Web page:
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Old 10-13-2009, 04:30 PM
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I used this thread and my axle replacement went great. Instead of jacking up the opposite rear end I put the whole front end on jack stands and left the back alone. This worked perfect for me and both axles came out with ease. Thanks Bill, this helped me complete my job, using the 8x1.25 bolts worked great too, my new cv shafts came with bolts to do this. Here is a pick of how i jacked my rig up before the job.
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This is the old and new axles and ball joint i replaced. As you can see the axles were completely shot.
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Old 11-03-2009, 03:15 PM
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I'm getting ready to replace both front axles on my '91 4runner and am confused about the difference between what I'm reading here and what the procedure is in the FSM. The FSM makes it seem like a simple 5 step job, but that clearly isn't the case! Is the biggest problem clearance in getting the axles in and out? What aspects that make this job tough are overlooked by the FSM?
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Old 11-04-2009, 11:44 AM
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Mine is a 91 too. For me the toughest part was getting it all apart the first time. I wouldnt have been able to do the job without an impact wrench and some extensions. The hardest part was getting the CV shaft out, but it just took a little moving around and it came out in about 5 min. I read up on this job for about a month before i actually got all my parts and it definitely made the job easier. The first side was a learning process that took a while, but the second side was a piece of cake, i could do this job easily now. I didnt really take too many pictures because bill's write up is great, but if you have any questions I can try to help. Since you arent doing ball joints at the same time this job should be pretty simple (the ball joint took the longest to learn and put back in).
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Old 11-04-2009, 10:21 PM
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Just changed out the driverside on my 93. Boy was that a task. Took about 2 hours or so. That damn fsm make it sound like a quick job. Wrong! Feels good after it's all done. Time for the passenger side next!
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Old 11-06-2009, 12:14 PM
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I'm halfway through replacing the drivers side cv axle in my 91 4-cyl. Iwas able to get the axle in and out without too much trouble. But now I'm having trouble re-installing the snap ring! It's sooo close to going in the grove but not quite. I'd heat the shaft up but there's grease everywhere I need to figure out if I can push or pull it without doing any harm. How hard does it need to be pulled/pushed?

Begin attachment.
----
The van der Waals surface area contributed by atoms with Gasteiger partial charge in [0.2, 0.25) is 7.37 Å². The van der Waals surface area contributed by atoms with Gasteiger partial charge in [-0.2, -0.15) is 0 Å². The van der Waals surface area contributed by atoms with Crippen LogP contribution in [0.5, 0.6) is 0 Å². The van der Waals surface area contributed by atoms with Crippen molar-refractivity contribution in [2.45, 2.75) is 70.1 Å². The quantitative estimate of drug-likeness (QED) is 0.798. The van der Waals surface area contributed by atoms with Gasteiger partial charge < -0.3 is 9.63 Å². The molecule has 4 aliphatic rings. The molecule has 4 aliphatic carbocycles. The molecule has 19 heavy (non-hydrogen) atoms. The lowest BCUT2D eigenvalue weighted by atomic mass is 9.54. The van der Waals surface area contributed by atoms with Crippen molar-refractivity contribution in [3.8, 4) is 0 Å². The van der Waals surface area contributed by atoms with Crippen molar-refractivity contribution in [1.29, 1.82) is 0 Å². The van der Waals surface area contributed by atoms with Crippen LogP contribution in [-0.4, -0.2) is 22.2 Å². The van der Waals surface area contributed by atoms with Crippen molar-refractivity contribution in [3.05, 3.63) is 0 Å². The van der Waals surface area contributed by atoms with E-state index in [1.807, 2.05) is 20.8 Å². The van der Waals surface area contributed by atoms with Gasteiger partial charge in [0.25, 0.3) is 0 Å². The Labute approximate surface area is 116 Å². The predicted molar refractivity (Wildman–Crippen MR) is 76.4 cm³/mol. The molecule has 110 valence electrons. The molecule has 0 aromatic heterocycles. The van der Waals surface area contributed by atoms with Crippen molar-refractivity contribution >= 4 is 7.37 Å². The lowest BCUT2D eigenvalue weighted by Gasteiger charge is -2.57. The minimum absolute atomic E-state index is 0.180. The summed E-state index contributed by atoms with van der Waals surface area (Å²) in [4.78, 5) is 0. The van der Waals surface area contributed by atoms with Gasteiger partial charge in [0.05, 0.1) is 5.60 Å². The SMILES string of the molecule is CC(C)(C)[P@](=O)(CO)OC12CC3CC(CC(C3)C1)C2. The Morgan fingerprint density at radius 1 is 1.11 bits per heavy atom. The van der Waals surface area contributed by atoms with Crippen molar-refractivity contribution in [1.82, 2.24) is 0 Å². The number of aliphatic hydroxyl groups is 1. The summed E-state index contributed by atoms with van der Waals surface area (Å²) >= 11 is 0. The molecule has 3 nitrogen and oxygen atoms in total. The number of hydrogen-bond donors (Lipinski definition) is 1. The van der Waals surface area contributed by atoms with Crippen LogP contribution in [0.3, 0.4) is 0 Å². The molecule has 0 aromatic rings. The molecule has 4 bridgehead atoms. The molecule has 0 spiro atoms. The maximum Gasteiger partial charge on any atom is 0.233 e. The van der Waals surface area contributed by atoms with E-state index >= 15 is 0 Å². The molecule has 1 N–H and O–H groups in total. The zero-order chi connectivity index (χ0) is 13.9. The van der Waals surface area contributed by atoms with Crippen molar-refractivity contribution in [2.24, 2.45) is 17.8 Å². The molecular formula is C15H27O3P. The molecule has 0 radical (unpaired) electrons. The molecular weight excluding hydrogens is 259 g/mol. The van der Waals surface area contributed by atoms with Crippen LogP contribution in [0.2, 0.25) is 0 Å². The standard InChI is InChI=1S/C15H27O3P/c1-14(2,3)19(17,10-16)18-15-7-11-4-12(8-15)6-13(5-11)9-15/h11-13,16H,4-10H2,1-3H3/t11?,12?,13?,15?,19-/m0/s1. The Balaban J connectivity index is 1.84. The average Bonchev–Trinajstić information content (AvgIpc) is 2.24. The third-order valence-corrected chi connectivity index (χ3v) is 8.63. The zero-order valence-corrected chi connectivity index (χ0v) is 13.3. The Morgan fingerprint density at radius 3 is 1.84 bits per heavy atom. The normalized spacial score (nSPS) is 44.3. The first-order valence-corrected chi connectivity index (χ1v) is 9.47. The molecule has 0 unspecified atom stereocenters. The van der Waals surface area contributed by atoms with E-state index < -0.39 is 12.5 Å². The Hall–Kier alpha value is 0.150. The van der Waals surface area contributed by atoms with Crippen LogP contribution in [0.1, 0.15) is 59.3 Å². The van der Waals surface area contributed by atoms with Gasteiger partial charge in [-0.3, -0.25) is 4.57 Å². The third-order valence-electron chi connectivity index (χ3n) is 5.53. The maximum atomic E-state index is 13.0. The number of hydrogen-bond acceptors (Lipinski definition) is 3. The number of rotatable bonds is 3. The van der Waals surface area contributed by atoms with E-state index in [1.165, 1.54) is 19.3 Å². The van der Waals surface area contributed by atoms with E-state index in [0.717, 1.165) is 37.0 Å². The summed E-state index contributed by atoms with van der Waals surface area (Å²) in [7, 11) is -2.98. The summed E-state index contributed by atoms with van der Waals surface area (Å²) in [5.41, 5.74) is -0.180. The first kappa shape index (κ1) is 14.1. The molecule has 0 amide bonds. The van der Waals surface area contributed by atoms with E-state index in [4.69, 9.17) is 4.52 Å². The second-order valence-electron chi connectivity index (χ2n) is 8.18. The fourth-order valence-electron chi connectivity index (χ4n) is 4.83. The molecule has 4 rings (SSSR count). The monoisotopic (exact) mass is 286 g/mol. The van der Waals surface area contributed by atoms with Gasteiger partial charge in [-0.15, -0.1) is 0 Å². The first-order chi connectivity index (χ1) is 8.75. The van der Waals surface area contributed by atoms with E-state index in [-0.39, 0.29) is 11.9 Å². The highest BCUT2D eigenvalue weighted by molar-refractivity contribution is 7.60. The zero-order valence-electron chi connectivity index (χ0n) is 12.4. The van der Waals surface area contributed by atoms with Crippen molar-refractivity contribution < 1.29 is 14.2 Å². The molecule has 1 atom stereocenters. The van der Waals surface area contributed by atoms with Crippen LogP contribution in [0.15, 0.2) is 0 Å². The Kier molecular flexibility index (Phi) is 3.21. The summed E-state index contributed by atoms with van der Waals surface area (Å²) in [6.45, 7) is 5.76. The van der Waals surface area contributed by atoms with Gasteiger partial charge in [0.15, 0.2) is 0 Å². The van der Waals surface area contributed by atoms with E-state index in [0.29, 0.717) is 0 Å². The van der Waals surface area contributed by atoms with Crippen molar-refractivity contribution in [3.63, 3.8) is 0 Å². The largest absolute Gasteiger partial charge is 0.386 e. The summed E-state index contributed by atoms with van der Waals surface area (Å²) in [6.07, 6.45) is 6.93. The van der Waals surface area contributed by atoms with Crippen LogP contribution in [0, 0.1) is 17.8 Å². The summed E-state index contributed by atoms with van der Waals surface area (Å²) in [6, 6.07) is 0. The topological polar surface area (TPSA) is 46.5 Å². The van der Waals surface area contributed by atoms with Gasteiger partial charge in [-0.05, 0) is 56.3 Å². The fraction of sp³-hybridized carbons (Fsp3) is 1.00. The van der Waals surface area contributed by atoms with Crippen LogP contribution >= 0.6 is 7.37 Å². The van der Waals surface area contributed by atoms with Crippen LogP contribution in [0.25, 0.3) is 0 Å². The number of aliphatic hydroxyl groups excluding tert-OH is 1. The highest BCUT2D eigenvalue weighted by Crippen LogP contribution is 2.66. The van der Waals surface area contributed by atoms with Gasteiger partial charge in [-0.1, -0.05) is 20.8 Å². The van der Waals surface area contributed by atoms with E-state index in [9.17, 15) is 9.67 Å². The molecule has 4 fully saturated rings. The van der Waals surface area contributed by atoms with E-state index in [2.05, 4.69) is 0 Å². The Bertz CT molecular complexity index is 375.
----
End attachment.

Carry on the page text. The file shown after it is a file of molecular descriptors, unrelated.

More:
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Old 11-06-2009, 12:52 PM
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Heating the axle is just going to cause it to expand making it harder to slide the ring on. When I did mine i didnt have to push or pull the axle at all, it just slid into place. Is the groove for the snap ring not sticking out far enough or are you having trouble opening the ring? If the axle just isnt sticking out enough you should be able to push/pull it without causing any harm, mine had a little free play when I did it, but it shouldn't be difficult to move.
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Old 11-06-2009, 04:05 PM
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I got it all back together but I was having lots of trouble getting the snap ring on because the axle wasn't sticking far enough through the hub. After pushing and pulling for a while I finally put the flange back on, backed it off with the bolts used to remove it then used the screww in the end of the axle to basically pull the axle through the bearings. Just barely was able to snap the snap ring into the groove. This technique worked pretty well, but I could have saved almost an hour of screwing around.

Overall the job isn't that difficult, I used the excellent info above to help me. I ended up setting the ball-joint onto a jackstand and eureka, the CV axle just barely squeezed out. I did have to use a cheater on the axle bolts thought.
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Old 11-09-2009, 10:45 PM
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I've got a 95 Runner that I did the CV boots on about a month ago. Like the man befor me said, the first one was a lerning process, it took me about 7hours to do . But the second side only took me 1.5 hours to do. But now I wanna do all four of my Ball Joints. I've looked for a good right up on doing them but cant find anything. Can anyone help?
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Old 11-09-2009, 11:03 PM
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When i did this last year in my 87, it was seriously a bear.
It was also 100 degrees out and i was in an un-airconditioned shop too..
next time i'm just going to pop out all 6 studs and replace with bolts.